Flax and flaxseed oil are just as The Memory Hack Review good as fish oils, because they contain a high amount of the parent of omega-3 fatty acids, ALA. Since heating flaxseed oil will destroy its omega-3 content, it has to be taken orally. Nutritionists recommend one tablespoon daily, followed by a glass of all-natural fruit juice. Remember to refrigerate the flaxseed oil; the slightest heat will cause the fatty acids to oxidize. Unlike flaxseed oil, flax can be included in cooked meals without damaging its omega-3 fatty acid content. Use mill flaxseed instead of flour when making muffins and breads, or add to smoothies and salad dressings.
A caveat: the ALA in flax is unrefined omega-3, meaning the body will have to metabolize ALA before it becomes the useful DHA and EPA variety. Children with a certain metabolic disorder are unable to do this. If your child has this problem, use fish oil supplements instead. Eliminate vegetable oils, omega-6 fatty acids, and trans-fats Trans-fats are low-cholesterol man-made fats made of hydrogenated oils; they are usually included in processed foods. The low cholesterol content makes trans-fats seem healthy, but trans-fats are chock-full of omega-6 fatty acids, which impede the body's ability to metabolize omega-3 fats.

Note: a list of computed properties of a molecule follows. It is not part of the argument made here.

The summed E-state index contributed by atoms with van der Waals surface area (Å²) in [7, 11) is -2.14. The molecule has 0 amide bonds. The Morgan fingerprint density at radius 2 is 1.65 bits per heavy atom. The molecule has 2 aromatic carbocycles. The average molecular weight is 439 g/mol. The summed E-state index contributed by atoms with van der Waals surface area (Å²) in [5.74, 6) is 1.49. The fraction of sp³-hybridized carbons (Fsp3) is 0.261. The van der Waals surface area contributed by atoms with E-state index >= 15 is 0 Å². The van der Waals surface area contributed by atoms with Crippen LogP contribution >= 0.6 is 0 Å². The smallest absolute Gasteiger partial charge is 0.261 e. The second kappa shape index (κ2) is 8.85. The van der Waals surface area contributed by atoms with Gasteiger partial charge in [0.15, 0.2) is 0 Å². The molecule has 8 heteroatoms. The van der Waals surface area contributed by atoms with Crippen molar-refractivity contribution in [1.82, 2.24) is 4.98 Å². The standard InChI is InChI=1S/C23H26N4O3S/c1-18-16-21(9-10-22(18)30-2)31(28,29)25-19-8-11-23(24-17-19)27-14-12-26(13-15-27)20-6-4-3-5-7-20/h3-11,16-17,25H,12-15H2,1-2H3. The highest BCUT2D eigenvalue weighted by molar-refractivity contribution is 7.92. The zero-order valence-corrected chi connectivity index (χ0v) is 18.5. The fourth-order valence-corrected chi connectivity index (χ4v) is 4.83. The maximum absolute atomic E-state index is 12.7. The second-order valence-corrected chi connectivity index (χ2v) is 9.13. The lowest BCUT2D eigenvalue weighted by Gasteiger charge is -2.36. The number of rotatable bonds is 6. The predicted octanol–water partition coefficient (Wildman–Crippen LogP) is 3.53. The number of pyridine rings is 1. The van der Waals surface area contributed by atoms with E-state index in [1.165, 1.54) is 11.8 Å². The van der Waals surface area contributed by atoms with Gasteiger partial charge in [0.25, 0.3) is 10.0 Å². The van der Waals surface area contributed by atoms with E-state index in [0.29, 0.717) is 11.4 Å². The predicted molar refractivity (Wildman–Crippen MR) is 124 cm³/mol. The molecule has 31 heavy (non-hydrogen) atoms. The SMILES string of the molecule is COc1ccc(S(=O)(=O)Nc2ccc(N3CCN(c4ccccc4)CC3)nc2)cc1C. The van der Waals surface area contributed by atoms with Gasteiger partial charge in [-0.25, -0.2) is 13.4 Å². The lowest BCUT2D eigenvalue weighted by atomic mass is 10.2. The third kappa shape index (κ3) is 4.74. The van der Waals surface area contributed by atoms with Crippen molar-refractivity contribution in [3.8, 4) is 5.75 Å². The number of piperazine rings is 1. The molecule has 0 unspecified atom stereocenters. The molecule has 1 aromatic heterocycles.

Vegetable oils like corn oil, sunflower oil, and soybean oil are also high in omega-6. Inspect the ingredients label of all foods you put in the grocery cart, and make sure they do not contain vegetable oils. Canola oil Instead of using vegetable oil for cooking, switch to canola oil instead. Canola oil has 10% ALA that stays intact even when heated to low temperatures. Use canola oil for cooking or as a substitute for butter and margarine. When not in use, store the canola oil in the refrigerator to keep the omega-3 from oxidizing.